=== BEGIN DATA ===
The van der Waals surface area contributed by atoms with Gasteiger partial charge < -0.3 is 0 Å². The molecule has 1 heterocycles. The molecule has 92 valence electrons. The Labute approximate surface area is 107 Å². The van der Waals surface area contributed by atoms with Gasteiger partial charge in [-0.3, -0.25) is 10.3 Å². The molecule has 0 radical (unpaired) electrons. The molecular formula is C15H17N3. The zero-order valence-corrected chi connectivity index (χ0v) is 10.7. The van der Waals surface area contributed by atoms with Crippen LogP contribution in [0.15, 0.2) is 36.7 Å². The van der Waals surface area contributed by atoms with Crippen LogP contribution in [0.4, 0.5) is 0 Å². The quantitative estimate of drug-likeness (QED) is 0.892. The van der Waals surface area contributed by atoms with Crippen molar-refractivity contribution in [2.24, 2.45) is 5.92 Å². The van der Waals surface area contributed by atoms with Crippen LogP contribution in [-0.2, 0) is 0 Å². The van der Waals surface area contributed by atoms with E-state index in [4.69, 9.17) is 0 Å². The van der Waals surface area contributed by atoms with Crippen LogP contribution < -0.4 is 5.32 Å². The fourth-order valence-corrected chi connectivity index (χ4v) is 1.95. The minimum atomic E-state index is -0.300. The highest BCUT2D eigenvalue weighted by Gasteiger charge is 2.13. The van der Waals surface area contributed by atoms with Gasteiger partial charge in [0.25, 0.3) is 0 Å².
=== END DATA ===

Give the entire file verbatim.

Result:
The van der Waals surface area contributed by atoms with Gasteiger partial charge < -0.3 is 0 Å². The molecule has 1 heterocycles. The molecule has 92 valence electrons. The Labute approximate surface area is 107 Å². The van der Waals surface area contributed by atoms with Gasteiger partial charge in [-0.3, -0.25) is 10.3 Å². The molecule has 0 radical (unpaired) electrons. The molecular formula is C15H17N3. The zero-order valence-corrected chi connectivity index (χ0v) is 10.7. The van der Waals surface area contributed by atoms with Crippen LogP contribution in [0.15, 0.2) is 36.7 Å². The van der Waals surface area contributed by atoms with Crippen LogP contribution in [0.4, 0.5) is 0 Å². The quantitative estimate of drug-likeness (QED) is 0.892. The van der Waals surface area contributed by atoms with Crippen molar-refractivity contribution in [2.24, 2.45) is 5.92 Å². The van der Waals surface area contributed by atoms with Crippen LogP contribution in [-0.2, 0) is 0 Å². The van der Waals surface area contributed by atoms with E-state index in [4.69, 9.17) is 0 Å². The van der Waals surface area contributed by atoms with Crippen LogP contribution < -0.4 is 5.32 Å². The fourth-order valence-corrected chi connectivity index (χ4v) is 1.95. The minimum atomic E-state index is -0.300. The highest BCUT2D eigenvalue weighted by Gasteiger charge is 2.13. The van der Waals surface area contributed by atoms with Gasteiger partial charge in [0.25, 0.3) is 0 Å².